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The Mexican Senate has finally granted approval to cannabis reforms in the region after stalling the debate for almost two long years.

Earlier this month, senators were circulating a draft bill on the issue in hopes of getting these cannabis reforms moved to the full Senate floor for approval. Luckily for them, a joint hearing session was finally held today after being delayed for months due to the pandemic.

The Senate floor has cast 82 votes in favor of the bill, while 18 votes were cast against it. Moreover, about 7 senators abstained from voicing their opinion on the issue.

Although a big accomplishment for legalization advocates, the bill still has to surpass major hurdles before reforms can be fully implemented. Upon success, these changes will make Mexico the third country to fully legalize adult-use marijuana after Uruguay and Canada.

Many legalization advocates are hoping that lawmakers would now use this opportunity to devise policies that could have positive impacts on society. According to some, this move can be a ‘historic opportunity’ to ‘repair the harms of prohibition’ inflicted upon the residents of the community.

Moving forwards, the legalization bill still has to gain approval from the lower legislative chamber and get signatures from President Andrés Manuel López Obrador. This will only be possible if the President doesn’t have any reservations about the legislatures proposed through the bill and signs it into the law.

Supreme Court issues deadline for cannabis reform implementation

In October of 2019, the Supreme Court had granted an extension to legislators to thoroughly review the issue. When senators were unable to reach a consensus, the new deadline was moved to April 2020. However, due to restrictions on in-person meetings, the process was delayed once again and another extension was granted.

For now, the new deadline set by the Supreme Court is December 15th. Senate President Eduardo Ramirez is hopeful that this time the legislative reforms would be achieved within the due date set by the court.

Cannabis Legalization Efforts in Mexico

The issue of cannabis legalization was brought to light when President Andres Manuel Lopez Obrador assumed office in 2018. According to Senator Olga Sanchez Coredo, the prohibition of marijuana has claimed thousands of lives, fed violence, and magnified poverty in the nation. “We don’t want more deaths. It will be a major contribution to bringing peace to our beloved country.”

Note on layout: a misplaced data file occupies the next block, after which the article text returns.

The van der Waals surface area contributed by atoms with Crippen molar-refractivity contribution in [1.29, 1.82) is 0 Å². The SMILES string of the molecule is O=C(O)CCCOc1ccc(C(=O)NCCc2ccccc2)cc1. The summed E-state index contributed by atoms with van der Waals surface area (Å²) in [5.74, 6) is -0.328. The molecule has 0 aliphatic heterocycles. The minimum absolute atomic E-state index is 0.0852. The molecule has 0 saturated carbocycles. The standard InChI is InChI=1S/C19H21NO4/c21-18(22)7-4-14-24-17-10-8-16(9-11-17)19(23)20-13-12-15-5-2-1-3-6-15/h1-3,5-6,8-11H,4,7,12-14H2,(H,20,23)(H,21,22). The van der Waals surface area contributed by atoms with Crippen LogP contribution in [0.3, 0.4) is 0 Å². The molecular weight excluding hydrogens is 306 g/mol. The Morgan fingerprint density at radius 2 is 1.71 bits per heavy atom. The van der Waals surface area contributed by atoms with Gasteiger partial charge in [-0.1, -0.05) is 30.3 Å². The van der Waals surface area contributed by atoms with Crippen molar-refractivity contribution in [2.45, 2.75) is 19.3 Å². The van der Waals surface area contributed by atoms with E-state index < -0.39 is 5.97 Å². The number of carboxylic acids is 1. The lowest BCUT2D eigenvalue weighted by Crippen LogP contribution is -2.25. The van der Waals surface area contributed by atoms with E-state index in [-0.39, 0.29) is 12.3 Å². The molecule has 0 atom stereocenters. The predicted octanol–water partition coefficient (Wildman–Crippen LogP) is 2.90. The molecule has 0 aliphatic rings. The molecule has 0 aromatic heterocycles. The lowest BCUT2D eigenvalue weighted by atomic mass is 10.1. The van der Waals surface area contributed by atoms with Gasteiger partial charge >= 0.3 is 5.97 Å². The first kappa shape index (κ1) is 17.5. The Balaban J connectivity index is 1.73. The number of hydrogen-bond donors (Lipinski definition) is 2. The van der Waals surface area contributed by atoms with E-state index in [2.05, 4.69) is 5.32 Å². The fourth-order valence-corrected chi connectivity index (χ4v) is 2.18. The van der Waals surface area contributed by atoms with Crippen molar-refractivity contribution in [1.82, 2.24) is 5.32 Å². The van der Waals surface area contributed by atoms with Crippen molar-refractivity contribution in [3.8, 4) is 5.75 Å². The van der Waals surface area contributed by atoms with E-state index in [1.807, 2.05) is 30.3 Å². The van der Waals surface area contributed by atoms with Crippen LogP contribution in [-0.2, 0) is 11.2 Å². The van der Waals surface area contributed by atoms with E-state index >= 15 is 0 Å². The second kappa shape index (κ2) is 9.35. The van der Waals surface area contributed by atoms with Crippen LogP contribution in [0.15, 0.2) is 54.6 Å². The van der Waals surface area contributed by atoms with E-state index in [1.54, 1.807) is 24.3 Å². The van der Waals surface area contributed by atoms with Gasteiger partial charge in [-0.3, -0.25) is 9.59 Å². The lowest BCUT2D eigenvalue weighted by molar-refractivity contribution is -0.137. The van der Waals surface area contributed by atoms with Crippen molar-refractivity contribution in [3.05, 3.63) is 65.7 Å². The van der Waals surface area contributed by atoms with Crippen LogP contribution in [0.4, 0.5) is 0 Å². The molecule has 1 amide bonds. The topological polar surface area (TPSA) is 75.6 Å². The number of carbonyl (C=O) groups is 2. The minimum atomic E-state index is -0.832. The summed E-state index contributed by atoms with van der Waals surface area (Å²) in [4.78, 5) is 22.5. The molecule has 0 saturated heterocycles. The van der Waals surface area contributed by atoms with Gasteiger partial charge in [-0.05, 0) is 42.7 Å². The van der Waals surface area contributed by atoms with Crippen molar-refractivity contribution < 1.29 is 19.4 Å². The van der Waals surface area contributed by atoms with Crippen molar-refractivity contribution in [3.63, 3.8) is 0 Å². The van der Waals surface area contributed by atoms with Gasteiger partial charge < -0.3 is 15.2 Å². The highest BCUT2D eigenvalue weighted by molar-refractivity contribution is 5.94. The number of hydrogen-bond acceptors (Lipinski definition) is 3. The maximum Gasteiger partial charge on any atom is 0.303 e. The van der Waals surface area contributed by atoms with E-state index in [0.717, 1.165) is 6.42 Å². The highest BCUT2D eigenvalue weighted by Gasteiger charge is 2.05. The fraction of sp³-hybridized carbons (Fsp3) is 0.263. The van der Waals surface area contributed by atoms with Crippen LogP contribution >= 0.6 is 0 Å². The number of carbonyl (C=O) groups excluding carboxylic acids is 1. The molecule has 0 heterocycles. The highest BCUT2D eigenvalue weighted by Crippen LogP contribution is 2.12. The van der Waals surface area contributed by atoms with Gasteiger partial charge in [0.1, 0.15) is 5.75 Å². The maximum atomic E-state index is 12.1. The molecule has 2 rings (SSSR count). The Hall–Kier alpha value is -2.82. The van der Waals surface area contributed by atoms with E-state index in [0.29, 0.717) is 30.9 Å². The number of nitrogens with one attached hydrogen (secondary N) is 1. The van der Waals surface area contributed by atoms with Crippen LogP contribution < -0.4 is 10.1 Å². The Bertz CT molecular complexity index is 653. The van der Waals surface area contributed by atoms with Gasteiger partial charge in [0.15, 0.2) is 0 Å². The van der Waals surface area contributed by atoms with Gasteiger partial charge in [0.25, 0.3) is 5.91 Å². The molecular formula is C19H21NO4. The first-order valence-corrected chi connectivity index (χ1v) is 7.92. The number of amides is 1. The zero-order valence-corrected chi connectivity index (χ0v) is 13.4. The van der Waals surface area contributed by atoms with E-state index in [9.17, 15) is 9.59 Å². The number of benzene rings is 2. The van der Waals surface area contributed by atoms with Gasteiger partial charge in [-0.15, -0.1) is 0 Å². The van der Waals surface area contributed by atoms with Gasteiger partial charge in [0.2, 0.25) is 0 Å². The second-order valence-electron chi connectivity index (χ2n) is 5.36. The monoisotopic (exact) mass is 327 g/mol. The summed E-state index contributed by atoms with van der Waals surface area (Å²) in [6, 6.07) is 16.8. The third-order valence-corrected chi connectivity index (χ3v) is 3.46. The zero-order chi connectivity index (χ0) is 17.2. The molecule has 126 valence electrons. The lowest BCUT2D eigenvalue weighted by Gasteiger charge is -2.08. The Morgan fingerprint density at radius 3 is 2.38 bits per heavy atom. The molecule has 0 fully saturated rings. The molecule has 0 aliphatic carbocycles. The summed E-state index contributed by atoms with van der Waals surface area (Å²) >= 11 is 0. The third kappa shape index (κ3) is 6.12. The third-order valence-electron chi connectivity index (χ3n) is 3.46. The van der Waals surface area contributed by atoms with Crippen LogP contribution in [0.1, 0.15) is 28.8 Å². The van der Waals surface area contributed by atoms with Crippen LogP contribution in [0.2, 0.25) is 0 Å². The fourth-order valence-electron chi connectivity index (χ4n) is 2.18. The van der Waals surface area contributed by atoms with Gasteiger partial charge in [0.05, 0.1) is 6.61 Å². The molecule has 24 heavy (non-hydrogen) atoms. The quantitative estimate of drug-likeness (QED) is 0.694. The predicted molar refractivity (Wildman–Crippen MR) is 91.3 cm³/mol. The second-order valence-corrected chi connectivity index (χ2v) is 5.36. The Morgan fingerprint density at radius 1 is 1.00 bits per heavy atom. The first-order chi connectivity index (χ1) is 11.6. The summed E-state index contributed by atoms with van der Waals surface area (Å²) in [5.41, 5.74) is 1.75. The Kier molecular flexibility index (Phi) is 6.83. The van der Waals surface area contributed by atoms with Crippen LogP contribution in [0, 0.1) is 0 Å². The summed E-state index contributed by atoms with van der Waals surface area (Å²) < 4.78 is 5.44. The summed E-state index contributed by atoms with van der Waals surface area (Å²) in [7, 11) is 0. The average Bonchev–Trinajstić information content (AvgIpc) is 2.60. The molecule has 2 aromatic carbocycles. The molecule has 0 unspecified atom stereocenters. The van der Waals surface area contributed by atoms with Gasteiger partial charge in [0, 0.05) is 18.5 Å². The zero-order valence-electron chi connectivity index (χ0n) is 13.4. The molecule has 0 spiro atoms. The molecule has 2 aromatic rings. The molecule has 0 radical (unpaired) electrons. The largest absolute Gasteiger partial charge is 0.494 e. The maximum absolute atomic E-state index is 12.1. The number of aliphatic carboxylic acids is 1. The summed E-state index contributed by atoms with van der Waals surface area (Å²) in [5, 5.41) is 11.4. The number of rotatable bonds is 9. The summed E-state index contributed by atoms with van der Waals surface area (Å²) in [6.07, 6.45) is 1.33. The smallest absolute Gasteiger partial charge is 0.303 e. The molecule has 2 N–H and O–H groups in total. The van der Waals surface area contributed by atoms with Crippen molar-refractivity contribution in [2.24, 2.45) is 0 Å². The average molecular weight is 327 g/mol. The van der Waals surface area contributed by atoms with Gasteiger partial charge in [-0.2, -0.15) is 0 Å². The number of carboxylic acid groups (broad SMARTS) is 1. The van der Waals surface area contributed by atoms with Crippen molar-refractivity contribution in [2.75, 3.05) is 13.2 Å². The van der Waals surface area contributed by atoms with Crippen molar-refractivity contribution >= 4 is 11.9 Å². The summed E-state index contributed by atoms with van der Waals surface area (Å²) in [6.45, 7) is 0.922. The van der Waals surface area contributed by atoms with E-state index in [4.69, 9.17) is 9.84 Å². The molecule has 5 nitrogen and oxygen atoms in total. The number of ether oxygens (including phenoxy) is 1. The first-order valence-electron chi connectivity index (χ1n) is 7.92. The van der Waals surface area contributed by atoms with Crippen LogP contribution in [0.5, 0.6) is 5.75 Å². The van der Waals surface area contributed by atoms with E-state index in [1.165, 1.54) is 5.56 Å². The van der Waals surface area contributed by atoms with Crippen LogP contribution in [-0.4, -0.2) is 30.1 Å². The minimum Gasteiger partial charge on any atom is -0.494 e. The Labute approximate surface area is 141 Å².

This announcement was in line with Supreme Court rulings that lifted the legal ban on the drug. Prohibition of the drug was deemed unconstitutional after this ruling. All other courts had to follow suit because as per Mexican law if the chamber of the Supreme Court has the same ruling on any matter five or more times, the decision becomes a compulsory precedent for all other courts and judges.

Proposals Made in the Cannabis-Reform Bill in Mexico

Although the legislative process has been distraught with a lot of delays, it has made some noticeable progress nonetheless.

Earlier in March, a joint meeting was held between the members of Justice, Health, Legislative Studies, and Public Safety Committees. During this meeting, the Mexican Senate Committees signed off the bill that made the following proposed cannabis reforms:

  • There would be separate regulations on THC products that would not be applicable to hemp and CBD.
  • Adults 18 or above can possess and cultivate marijuana for personal use. The possession limit is set at 28 grams, although holding up to 200 grams is still decriminalized.
  • Public consumption of the drug would be legal, provided it is carried out in completely smoke-free zones.
  • These adults will be allowed to grow up to 20 registered plants; provided the cumulative yield stays under 480 grams per year.
  • Medical marijuana patients will be allowed to cultivate more than 20 plants upon proper request applications.
  • There will be a 12% tax imposed on cannabis sales, with part of the proceeds allocated towards substance abuse treatment.
  • The Mexican Institute of Regulation and Control of Cannabis would responsible for moderating and licensing marijuana businesses.

Although the legislative changes depict significant flexibility of law, advocates demand more to be done. One of their major concerns is the high level of penalties that will be imposed on individuals for rule violations. They are also pressing for ensuring equal opportunities in the industry for all.

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